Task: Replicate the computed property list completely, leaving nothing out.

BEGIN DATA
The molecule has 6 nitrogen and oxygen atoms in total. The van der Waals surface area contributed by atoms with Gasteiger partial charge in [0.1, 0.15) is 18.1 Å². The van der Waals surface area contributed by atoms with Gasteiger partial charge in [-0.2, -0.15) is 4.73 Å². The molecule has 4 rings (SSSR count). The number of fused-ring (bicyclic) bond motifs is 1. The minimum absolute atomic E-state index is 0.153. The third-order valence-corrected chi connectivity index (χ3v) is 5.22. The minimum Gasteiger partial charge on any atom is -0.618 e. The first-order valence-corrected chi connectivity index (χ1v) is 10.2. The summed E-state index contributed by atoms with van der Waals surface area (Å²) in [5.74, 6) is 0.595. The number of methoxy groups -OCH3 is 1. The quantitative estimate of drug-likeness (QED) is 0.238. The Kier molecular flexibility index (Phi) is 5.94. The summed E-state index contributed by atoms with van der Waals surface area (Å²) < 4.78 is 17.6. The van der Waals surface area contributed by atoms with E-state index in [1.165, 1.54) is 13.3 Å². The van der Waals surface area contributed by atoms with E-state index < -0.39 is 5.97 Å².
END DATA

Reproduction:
The molecule has 6 nitrogen and oxygen atoms in total. The van der Waals surface area contributed by atoms with Gasteiger partial charge in [0.1, 0.15) is 18.1 Å². The van der Waals surface area contributed by atoms with Gasteiger partial charge in [-0.2, -0.15) is 4.73 Å². The molecule has 4 rings (SSSR count). The number of fused-ring (bicyclic) bond motifs is 1. The minimum absolute atomic E-state index is 0.153. The third-order valence-corrected chi connectivity index (χ3v) is 5.22. The minimum Gasteiger partial charge on any atom is -0.618 e. The first-order valence-corrected chi connectivity index (χ1v) is 10.2. The summed E-state index contributed by atoms with van der Waals surface area (Å²) in [5.74, 6) is 0.595. The number of methoxy groups -OCH3 is 1. The quantitative estimate of drug-likeness (QED) is 0.238. The Kier molecular flexibility index (Phi) is 5.94. The summed E-state index contributed by atoms with van der Waals surface area (Å²) < 4.78 is 17.6. The van der Waals surface area contributed by atoms with E-state index in [1.165, 1.54) is 13.3 Å². The van der Waals surface area contributed by atoms with E-state index < -0.39 is 5.97 Å².